Poetry Therapy, or poetry which is used for healing and personal growth, may be traced back to ancient times when religious rites in which shamans and witch doctors chanted poetry for the well-being of the tribe or individual. It is documented that as far back as the fourth millennium B.C.E. in ancient Egypt, words were written on papyrus and then dissolved into a solution so that the words could be physically ingested by the patient and take effect as quickly as possible. It is also recorded that around 1030 B.C.E., the music of a shepherd boy named David soothed the “savage breast” of King Saul.
Historically, the first Poetry Therapist on record was a Roman physician by the name of Soranus in the first century A.D., who prescribed tragedy for his manic patients and comedy for those who were depressed. It is not surprising that Apollo is the god of poetry, as well as medicine, since medicine and the arts were historically entwined.
For many centuries, the link between poetry and medicine remained obscure. It is of interest to note that Pennsylvania Hospital, the first hospital in the United States, which was founded by Benjamin Franklin in 1751, employed many ancillary treatments for their mental patients, including reading, writing and publishing of their writings. Dr. Benjamin Rush, called the “Father of American Psychiatry”, introduced music and literature as effective ancillary treatments. Poem writing was an activity of the patients, who published their work in The Illuminator, their own newspaper.
Poetry Therapy & its Relationship to Bibliotherapy
“Bibliotherapy” literally means books, or literature, to serve or help medically. Poetry Therapy is a specific and powerful form of bibliotherapy, unique in its use of metaphor, imagery, rhythm, and other poetic devices. Samuel Crothers first used the term “bibliotherapy” in 1916. It was adopted by librarians who saw the value of having a special designation for the practice of selecting and using books helpful to psychiatric patients. Early use of the term specified the use of informational books, such as Karl Menninger’s The Human Mind as well as of selected imaginative novels whose characters could serve as models or warnings to the reader. The Menninger doctors of Topeka, Kansas, collaborated closely with hospital librarians because they felt that the librarians knew both the patients and the literature that might draw them out. While librarians kept the use of the term “bibliotherapy” alive, the services did not include planned discussion of the reader’s personal reactions to materials. This form of the “interactive process” or “interactive dialogue” evolved later with the popularity of group therapy in the 1960s.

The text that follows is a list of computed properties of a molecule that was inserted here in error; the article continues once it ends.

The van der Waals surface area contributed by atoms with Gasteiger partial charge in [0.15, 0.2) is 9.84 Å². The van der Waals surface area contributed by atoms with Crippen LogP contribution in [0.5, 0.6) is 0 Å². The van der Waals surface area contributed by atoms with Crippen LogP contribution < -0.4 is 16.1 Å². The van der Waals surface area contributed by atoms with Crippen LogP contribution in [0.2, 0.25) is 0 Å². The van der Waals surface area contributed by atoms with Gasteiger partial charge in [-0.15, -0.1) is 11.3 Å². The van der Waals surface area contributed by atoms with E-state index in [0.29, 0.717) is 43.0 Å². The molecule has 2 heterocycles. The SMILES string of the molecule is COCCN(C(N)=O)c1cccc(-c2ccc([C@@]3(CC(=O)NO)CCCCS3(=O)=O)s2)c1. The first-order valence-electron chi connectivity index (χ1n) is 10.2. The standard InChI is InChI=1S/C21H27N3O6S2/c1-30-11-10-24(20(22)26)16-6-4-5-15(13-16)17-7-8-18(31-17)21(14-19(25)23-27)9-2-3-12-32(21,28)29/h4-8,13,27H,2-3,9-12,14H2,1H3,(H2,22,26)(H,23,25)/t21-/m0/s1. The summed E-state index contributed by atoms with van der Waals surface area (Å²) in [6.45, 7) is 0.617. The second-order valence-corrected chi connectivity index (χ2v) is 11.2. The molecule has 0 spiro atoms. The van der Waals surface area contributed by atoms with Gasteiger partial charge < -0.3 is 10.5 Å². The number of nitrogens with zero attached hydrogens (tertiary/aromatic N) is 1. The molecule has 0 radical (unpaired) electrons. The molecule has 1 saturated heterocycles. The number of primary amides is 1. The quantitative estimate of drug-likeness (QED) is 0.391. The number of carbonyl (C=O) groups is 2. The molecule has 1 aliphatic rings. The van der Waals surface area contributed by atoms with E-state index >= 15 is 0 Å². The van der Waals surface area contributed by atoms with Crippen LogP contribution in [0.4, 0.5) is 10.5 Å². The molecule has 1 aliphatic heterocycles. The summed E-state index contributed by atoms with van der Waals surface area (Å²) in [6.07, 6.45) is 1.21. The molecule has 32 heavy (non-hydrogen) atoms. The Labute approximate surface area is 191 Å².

Modern Medicine Recognizes the Power of Poetry
Meanwhile, great figures in the world of medicine were recognizing the important relationship of the arts to healing. “Not I, but the poet discovered the unconscious,” wrote Freud. Other theoreticians, such as Adler, Jung, Arieti and Reik also confirmed that the poets were the first to chart paths that science later followed. Moreno suggested the term “psychopoetry,” as well as the term “psychodrama”, for which he is famous. By the 1960s, with the progressive evolution of group psychotherapy, therapists were delighted to discover that “poetry therapy” was an effective tool which they felt comfortable incorporating into their work. Poetry Therapy began to flourish in the hands of professionals in various disciplines, including rehabilitation, education, library science, recreation, and the creative arts.
Mental health professionals were exploring the therapeutic value of literary materials, especially of poetry. Their contribution to the emerging discipline was two-fold: 1) emphasis on the evocative value of literature, particularly poetry; and 2) recognition of the beneficial potential of having clients write either their response to poems written by others or original material, drawing on the clients’ own experiences and emotions.
The Association for Poetry Therapy
In 1928, Eli Greifer, an inspired poet who was a pharmacist and lawyer by profession, began a campaign to show that a poem’s didactic message has healing power. Poetry was Eli’s passion, and he gave his time and energy to this life-long interest. He organized the Village Arts Center and the Messagists Club on 8th Street in the Village of New York City, and then he created the “Remedy Rhyme Gallery.” He became a volunteer in order to test his theories. In the 1950s he started a “poemtherapy” group at Creedmore State Hospital. In 1959, Greifer facilitated a poetry therapy group at Cumberland Hospital with two supervising psychiatrists, Dr. Jack J. Leedy and Dr. Sam Spector. Although Greifer died in 1966, this remarkable humanitarian played a key role in the development of what we now call “Poetry Therapy”. He passed along his love of “poemtherapy” to Dr. Leedy, whose drive and pioneering spirit led to the creation of the Association for Poetry Therapy.